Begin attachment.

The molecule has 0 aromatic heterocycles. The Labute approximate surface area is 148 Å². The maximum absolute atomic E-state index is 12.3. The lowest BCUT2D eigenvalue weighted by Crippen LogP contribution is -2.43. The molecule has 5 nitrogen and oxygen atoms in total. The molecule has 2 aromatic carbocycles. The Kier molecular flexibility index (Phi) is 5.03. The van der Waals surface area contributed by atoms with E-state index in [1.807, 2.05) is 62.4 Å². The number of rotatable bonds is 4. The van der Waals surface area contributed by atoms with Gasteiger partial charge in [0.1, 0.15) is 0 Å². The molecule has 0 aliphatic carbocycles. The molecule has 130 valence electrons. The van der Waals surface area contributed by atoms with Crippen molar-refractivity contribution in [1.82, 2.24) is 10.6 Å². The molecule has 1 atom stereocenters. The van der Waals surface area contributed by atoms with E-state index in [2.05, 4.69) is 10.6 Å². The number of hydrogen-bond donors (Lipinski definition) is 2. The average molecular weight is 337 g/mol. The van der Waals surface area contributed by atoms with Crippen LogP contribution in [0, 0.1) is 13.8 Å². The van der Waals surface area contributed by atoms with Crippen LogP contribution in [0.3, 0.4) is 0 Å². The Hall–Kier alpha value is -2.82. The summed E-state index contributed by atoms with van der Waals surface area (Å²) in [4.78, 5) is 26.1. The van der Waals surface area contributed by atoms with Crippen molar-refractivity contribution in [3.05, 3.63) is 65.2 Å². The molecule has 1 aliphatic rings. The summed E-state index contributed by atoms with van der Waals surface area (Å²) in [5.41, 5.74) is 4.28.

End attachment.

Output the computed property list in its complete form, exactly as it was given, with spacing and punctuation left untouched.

The molecule has 0 aromatic heterocycles. The Labute approximate surface area is 148 Å². The maximum absolute atomic E-state index is 12.3. The lowest BCUT2D eigenvalue weighted by Crippen LogP contribution is -2.43. The molecule has 5 nitrogen and oxygen atoms in total. The molecule has 2 aromatic carbocycles. The Kier molecular flexibility index (Phi) is 5.03. The van der Waals surface area contributed by atoms with E-state index in [1.807, 2.05) is 62.4 Å². The number of rotatable bonds is 4. The van der Waals surface area contributed by atoms with Gasteiger partial charge in [0.1, 0.15) is 0 Å². The molecule has 0 aliphatic carbocycles. The molecule has 130 valence electrons. The van der Waals surface area contributed by atoms with Crippen molar-refractivity contribution in [1.82, 2.24) is 10.6 Å². The molecule has 1 atom stereocenters. The van der Waals surface area contributed by atoms with E-state index in [2.05, 4.69) is 10.6 Å². The number of hydrogen-bond donors (Lipinski definition) is 2. The average molecular weight is 337 g/mol. The van der Waals surface area contributed by atoms with Crippen LogP contribution in [0, 0.1) is 13.8 Å². The van der Waals surface area contributed by atoms with Crippen LogP contribution in [0.3, 0.4) is 0 Å². The Hall–Kier alpha value is -2.82. The summed E-state index contributed by atoms with van der Waals surface area (Å²) in [4.78, 5) is 26.1. The van der Waals surface area contributed by atoms with Crippen molar-refractivity contribution in [3.05, 3.63) is 65.2 Å². The molecule has 1 aliphatic rings. The summed E-state index contributed by atoms with van der Waals surface area (Å²) in [5.41, 5.74) is 4.28.